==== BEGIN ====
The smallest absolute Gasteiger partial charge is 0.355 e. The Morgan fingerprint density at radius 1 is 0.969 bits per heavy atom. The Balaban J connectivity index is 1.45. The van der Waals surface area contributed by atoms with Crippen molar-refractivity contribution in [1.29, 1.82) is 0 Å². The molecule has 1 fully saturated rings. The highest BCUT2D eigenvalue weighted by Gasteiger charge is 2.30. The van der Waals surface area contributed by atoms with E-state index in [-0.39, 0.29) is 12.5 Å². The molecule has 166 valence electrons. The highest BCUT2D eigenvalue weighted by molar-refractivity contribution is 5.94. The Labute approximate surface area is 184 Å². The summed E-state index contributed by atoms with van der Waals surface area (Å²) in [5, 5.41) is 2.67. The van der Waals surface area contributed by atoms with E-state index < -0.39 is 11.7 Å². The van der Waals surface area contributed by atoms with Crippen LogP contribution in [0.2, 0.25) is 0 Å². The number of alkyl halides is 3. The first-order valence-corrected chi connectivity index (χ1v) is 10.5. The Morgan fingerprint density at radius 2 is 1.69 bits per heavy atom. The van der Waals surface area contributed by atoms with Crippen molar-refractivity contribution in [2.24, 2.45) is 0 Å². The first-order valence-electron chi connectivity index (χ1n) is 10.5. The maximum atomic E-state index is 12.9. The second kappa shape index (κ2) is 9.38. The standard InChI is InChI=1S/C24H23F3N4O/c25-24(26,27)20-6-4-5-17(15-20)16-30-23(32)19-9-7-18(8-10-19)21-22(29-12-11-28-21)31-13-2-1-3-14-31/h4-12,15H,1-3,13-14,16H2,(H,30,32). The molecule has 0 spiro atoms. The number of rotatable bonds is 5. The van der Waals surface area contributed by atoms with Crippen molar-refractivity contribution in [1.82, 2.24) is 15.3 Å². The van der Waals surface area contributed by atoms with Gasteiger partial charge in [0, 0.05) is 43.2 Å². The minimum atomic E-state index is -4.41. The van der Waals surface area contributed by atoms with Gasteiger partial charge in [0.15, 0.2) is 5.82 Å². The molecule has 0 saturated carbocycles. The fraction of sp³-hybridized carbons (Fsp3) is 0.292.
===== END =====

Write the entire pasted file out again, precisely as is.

The smallest absolute Gasteiger partial charge is 0.355 e. The Morgan fingerprint density at radius 1 is 0.969 bits per heavy atom. The Balaban J connectivity index is 1.45. The van der Waals surface area contributed by atoms with Crippen molar-refractivity contribution in [1.29, 1.82) is 0 Å². The molecule has 1 fully saturated rings. The highest BCUT2D eigenvalue weighted by Gasteiger charge is 2.30. The van der Waals surface area contributed by atoms with E-state index in [-0.39, 0.29) is 12.5 Å². The molecule has 166 valence electrons. The highest BCUT2D eigenvalue weighted by molar-refractivity contribution is 5.94. The Labute approximate surface area is 184 Å². The summed E-state index contributed by atoms with van der Waals surface area (Å²) in [5, 5.41) is 2.67. The van der Waals surface area contributed by atoms with E-state index < -0.39 is 11.7 Å². The van der Waals surface area contributed by atoms with Crippen LogP contribution in [0.2, 0.25) is 0 Å². The number of alkyl halides is 3. The first-order valence-corrected chi connectivity index (χ1v) is 10.5. The Morgan fingerprint density at radius 2 is 1.69 bits per heavy atom. The van der Waals surface area contributed by atoms with Crippen molar-refractivity contribution in [2.24, 2.45) is 0 Å². The first-order valence-electron chi connectivity index (χ1n) is 10.5. The maximum atomic E-state index is 12.9. The second kappa shape index (κ2) is 9.38. The standard InChI is InChI=1S/C24H23F3N4O/c25-24(26,27)20-6-4-5-17(15-20)16-30-23(32)19-9-7-18(8-10-19)21-22(29-12-11-28-21)31-13-2-1-3-14-31/h4-12,15H,1-3,13-14,16H2,(H,30,32). The molecule has 0 spiro atoms. The number of rotatable bonds is 5. The van der Waals surface area contributed by atoms with Crippen molar-refractivity contribution in [1.82, 2.24) is 15.3 Å². The van der Waals surface area contributed by atoms with Gasteiger partial charge in [0, 0.05) is 43.2 Å². The minimum atomic E-state index is -4.41. The van der Waals surface area contributed by atoms with Gasteiger partial charge in [0.15, 0.2) is 5.82 Å². The molecule has 0 saturated carbocycles. The fraction of sp³-hybridized carbons (Fsp3) is 0.292.